House Logo
Explore categories +

Cocoon (#110 of 2)

Summer of ‘88 Ken Kwapis’s Vibes

Comments Comments (...)

Summer of ‘88: Vibes
Summer of ‘88: Vibes

This past June, 59-year-old Cyndi Lauper—an enduring and consistently surprising presence on the American pop-music scene—won a Tony award for her score to the Broadway musical Kinky Boots. The accolade was a remarkable achievement for the Queens, N.Y. native, particularly given that it was for her debut in the medium. But let us flash back 26 years to 1987 when Lauper, then known primarily as a peppy, kooky pop singer with a string of hits behind her, was gearing up for a debut of a different sort. She’d been cast in her first acting role, in Vibes, a high-concept comedy about a pair of hapless psychics who travel to Ecuador in order to help a shady figure obtain a mystical golden relic. Unfortunately, unlike Kinky Boots, the outcome wasn’t particularly rewarding.

The portents were ominous from the beginning. Dan Aykroyd was cast as the male lead, but bailed because he felt uneasy about Lauper’s intuitive acting style. As Lauper recalls in her 2012 memoir: “We did a reading together…I was totally green, and nobody told me how to do it. And when Dan saw what I did, I guess he felt my approach was just wrong and he kept saying, ’How are you going to talk to your spirit guide?’” Aykroyd was replaced by Jeff Goldblum, but another setback followed when original director Ron Howard, who’d recently hit big with Splash and Cocoon, suddenly dropped out, leaving relative rookie Ken Kwapis (Follow That Bird) to take over.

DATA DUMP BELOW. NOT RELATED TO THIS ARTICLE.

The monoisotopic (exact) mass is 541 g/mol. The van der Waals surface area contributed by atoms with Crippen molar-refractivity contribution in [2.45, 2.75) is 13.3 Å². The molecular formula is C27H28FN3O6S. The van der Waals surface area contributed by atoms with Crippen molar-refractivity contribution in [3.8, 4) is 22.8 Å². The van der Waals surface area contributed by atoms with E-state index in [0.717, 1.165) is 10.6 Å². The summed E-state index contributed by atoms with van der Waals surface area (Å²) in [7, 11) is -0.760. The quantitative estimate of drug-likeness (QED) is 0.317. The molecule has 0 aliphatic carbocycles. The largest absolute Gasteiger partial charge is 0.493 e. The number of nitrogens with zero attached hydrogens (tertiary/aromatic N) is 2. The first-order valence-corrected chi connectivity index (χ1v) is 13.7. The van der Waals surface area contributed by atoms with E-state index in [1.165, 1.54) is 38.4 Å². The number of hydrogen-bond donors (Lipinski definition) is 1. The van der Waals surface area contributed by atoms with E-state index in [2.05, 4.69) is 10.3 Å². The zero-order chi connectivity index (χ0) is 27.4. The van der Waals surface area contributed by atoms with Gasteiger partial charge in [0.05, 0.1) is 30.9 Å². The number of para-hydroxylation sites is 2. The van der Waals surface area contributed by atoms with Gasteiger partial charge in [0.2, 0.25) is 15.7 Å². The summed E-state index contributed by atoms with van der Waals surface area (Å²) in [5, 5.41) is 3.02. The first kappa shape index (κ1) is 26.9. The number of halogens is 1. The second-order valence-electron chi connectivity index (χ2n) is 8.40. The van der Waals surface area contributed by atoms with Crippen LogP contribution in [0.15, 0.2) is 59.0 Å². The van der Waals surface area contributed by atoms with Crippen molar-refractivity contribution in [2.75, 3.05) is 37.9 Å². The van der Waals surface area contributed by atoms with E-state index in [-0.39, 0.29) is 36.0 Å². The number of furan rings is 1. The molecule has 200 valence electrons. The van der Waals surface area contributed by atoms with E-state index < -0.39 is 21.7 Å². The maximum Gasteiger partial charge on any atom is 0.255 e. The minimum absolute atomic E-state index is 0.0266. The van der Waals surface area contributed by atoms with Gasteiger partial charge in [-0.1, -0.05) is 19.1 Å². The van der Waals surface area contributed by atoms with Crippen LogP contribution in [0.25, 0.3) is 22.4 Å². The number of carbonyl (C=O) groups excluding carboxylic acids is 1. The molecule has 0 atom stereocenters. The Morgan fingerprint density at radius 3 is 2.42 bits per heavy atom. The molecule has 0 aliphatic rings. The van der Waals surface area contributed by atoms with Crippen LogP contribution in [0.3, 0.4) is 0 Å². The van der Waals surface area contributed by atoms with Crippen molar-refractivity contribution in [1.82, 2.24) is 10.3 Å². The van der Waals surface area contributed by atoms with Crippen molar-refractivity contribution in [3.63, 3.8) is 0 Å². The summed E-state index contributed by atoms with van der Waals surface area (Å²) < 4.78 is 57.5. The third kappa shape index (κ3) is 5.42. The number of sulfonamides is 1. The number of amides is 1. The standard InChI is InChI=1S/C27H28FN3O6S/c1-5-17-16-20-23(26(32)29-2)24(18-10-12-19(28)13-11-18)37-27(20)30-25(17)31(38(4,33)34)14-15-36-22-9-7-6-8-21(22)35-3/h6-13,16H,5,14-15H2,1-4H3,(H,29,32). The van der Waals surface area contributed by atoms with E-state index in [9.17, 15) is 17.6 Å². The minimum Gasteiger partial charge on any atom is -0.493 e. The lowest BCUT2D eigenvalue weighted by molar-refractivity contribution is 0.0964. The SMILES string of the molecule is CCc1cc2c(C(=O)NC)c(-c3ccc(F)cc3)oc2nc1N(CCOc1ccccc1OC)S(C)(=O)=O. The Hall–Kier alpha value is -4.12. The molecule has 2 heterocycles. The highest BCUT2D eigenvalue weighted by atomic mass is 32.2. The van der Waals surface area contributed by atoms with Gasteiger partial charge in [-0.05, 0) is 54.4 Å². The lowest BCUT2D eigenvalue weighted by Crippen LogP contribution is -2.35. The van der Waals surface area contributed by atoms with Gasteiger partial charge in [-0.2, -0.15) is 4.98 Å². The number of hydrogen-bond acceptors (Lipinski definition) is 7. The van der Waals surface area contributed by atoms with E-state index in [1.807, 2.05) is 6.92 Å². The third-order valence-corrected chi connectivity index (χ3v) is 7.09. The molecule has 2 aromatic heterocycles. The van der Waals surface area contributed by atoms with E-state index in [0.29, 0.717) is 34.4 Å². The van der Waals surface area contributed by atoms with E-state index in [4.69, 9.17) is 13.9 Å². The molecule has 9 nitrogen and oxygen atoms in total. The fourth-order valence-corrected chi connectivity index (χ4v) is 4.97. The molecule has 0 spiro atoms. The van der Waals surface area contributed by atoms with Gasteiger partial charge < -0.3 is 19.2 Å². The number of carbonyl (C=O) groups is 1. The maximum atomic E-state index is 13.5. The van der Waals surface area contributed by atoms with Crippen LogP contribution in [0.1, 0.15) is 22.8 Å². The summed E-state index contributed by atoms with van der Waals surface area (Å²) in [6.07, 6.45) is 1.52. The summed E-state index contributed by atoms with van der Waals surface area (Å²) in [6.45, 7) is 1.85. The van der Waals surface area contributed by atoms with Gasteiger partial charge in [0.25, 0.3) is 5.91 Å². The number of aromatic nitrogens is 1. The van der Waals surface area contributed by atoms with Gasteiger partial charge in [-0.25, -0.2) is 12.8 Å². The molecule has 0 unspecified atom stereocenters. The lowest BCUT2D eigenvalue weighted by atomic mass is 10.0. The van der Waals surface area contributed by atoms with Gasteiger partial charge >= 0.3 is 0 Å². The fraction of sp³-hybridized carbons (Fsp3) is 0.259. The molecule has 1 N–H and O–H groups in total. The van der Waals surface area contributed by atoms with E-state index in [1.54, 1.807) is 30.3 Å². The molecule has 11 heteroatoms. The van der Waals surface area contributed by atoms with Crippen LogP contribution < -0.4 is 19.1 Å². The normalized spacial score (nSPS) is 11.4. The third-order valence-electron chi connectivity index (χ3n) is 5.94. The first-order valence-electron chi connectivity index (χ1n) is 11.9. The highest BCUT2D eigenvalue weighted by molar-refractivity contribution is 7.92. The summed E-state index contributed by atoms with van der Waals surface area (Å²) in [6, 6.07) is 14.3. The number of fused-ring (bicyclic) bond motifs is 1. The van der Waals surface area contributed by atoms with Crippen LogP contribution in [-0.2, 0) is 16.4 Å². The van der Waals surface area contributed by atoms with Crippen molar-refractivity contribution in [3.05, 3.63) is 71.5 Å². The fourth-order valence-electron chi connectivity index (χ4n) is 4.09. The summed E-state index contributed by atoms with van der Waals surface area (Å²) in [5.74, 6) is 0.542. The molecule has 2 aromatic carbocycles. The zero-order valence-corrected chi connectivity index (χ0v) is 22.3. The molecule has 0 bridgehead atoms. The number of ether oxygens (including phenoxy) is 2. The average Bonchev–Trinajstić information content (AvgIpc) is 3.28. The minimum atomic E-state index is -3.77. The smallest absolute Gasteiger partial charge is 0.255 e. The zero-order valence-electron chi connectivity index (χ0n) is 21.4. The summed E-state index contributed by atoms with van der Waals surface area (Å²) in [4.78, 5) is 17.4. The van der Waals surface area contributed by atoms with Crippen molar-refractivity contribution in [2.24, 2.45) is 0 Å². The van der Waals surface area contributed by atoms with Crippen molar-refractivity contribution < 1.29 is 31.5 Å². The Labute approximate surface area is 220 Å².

Sinful Cinema Disorderlies

Comments Comments (...)

Sinful Cinema: Disorderlies
Sinful Cinema: Disorderlies

You gotta love Ralph Bellamy. In addition to having a reputation as an all-around nice guy and consummate professional, he ended his career on an odd, fascinating note. First, he was the guy who never got the girl in the 1930s. Then, in 1958, he became the quintessential interpreter of FDR on stage and screen. Finally, he ended up one of the few studio-system, Hollywood character actors a teenage Black kid in the ’hood could immediately identify. He showed up in a memorable role as one of the Duke brothers in Trading Places, a role he reprised in Coming to America, and between those two films he appeared in Michael Schultz’s live-action cartoon, Disorderlies. It’s here that Bellamy not only bronzed his ghetto pass but proved that he’s game for working with just about anybody. Disorderlies has both a novelty rap act AND Luke (Anthony Geary) from General Hospital. How can a connoisseur of trash not love this man?